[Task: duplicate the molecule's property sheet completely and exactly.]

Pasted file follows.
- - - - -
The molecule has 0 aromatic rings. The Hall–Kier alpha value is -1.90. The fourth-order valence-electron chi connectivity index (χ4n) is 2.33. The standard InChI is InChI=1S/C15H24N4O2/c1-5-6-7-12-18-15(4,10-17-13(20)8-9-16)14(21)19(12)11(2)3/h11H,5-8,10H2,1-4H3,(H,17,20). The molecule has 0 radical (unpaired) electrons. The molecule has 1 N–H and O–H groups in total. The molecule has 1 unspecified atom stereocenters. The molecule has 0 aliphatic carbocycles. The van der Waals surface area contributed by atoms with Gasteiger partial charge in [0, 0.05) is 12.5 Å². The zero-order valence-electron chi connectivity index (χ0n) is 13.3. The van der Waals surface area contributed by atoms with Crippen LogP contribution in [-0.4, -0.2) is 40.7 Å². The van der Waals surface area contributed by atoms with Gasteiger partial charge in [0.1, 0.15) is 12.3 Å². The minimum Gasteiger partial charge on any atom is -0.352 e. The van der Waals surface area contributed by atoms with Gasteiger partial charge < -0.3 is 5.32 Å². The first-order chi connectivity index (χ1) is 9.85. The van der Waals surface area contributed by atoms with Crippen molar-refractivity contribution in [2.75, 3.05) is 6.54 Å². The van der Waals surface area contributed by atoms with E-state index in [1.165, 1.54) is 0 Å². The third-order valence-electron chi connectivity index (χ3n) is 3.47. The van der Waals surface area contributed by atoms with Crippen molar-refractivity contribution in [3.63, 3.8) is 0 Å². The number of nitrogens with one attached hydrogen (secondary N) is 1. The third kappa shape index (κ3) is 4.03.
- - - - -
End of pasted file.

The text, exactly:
The molecule has 0 aromatic rings. The Hall–Kier alpha value is -1.90. The fourth-order valence-electron chi connectivity index (χ4n) is 2.33. The standard InChI is InChI=1S/C15H24N4O2/c1-5-6-7-12-18-15(4,10-17-13(20)8-9-16)14(21)19(12)11(2)3/h11H,5-8,10H2,1-4H3,(H,17,20). The molecule has 0 radical (unpaired) electrons. The molecule has 1 N–H and O–H groups in total. The molecule has 1 unspecified atom stereocenters. The molecule has 0 aliphatic carbocycles. The van der Waals surface area contributed by atoms with Gasteiger partial charge in [0, 0.05) is 12.5 Å². The zero-order valence-electron chi connectivity index (χ0n) is 13.3. The van der Waals surface area contributed by atoms with Crippen LogP contribution in [-0.4, -0.2) is 40.7 Å². The van der Waals surface area contributed by atoms with Gasteiger partial charge in [0.1, 0.15) is 12.3 Å². The minimum Gasteiger partial charge on any atom is -0.352 e. The van der Waals surface area contributed by atoms with Gasteiger partial charge < -0.3 is 5.32 Å². The first-order chi connectivity index (χ1) is 9.85. The van der Waals surface area contributed by atoms with Crippen molar-refractivity contribution in [2.75, 3.05) is 6.54 Å². The van der Waals surface area contributed by atoms with E-state index in [1.165, 1.54) is 0 Å². The third-order valence-electron chi connectivity index (χ3n) is 3.47. The van der Waals surface area contributed by atoms with Crippen molar-refractivity contribution in [3.63, 3.8) is 0 Å². The number of nitrogens with one attached hydrogen (secondary N) is 1. The third kappa shape index (κ3) is 4.03.